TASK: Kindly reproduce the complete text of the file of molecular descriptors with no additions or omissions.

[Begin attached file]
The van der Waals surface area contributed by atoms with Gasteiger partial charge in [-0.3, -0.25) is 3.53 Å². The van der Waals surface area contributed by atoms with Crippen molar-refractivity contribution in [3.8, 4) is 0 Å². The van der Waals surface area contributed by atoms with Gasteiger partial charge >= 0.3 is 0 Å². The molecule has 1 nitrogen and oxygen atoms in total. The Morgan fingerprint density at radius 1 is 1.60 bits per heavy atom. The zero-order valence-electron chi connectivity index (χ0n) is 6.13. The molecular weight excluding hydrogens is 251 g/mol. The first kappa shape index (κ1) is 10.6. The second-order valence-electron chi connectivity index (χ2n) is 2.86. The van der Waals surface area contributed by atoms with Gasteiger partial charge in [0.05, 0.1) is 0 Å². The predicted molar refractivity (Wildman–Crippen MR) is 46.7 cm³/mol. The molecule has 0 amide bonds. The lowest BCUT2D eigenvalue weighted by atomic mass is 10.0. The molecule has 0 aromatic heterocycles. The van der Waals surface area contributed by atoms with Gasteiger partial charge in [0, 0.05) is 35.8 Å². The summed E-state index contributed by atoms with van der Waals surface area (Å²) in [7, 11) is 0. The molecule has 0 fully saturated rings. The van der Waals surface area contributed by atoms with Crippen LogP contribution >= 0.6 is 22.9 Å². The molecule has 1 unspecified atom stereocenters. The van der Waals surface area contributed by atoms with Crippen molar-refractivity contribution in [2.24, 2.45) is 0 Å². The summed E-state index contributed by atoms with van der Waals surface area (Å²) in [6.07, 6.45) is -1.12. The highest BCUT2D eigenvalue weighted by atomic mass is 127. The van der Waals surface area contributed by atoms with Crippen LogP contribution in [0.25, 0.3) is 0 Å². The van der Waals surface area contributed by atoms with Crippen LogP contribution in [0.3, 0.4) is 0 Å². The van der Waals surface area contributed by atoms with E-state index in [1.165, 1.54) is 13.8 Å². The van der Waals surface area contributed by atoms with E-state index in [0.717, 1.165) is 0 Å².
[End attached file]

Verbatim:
The van der Waals surface area contributed by atoms with Gasteiger partial charge in [-0.3, -0.25) is 3.53 Å². The van der Waals surface area contributed by atoms with Crippen molar-refractivity contribution in [3.8, 4) is 0 Å². The van der Waals surface area contributed by atoms with Gasteiger partial charge >= 0.3 is 0 Å². The molecule has 1 nitrogen and oxygen atoms in total. The Morgan fingerprint density at radius 1 is 1.60 bits per heavy atom. The zero-order valence-electron chi connectivity index (χ0n) is 6.13. The molecular weight excluding hydrogens is 251 g/mol. The first kappa shape index (κ1) is 10.6. The second-order valence-electron chi connectivity index (χ2n) is 2.86. The van der Waals surface area contributed by atoms with Gasteiger partial charge in [0.05, 0.1) is 0 Å². The predicted molar refractivity (Wildman–Crippen MR) is 46.7 cm³/mol. The molecule has 0 amide bonds. The lowest BCUT2D eigenvalue weighted by atomic mass is 10.0. The molecule has 0 aromatic heterocycles. The van der Waals surface area contributed by atoms with Gasteiger partial charge in [0, 0.05) is 35.8 Å². The summed E-state index contributed by atoms with van der Waals surface area (Å²) in [7, 11) is 0. The molecule has 0 fully saturated rings. The van der Waals surface area contributed by atoms with Crippen LogP contribution >= 0.6 is 22.9 Å². The molecule has 1 unspecified atom stereocenters. The van der Waals surface area contributed by atoms with Crippen molar-refractivity contribution in [2.24, 2.45) is 0 Å². The summed E-state index contributed by atoms with van der Waals surface area (Å²) in [6.07, 6.45) is -1.12. The highest BCUT2D eigenvalue weighted by atomic mass is 127. The van der Waals surface area contributed by atoms with Crippen LogP contribution in [0.25, 0.3) is 0 Å². The van der Waals surface area contributed by atoms with Crippen LogP contribution in [0.3, 0.4) is 0 Å². The van der Waals surface area contributed by atoms with E-state index in [1.165, 1.54) is 13.8 Å². The van der Waals surface area contributed by atoms with E-state index in [0.717, 1.165) is 0 Å².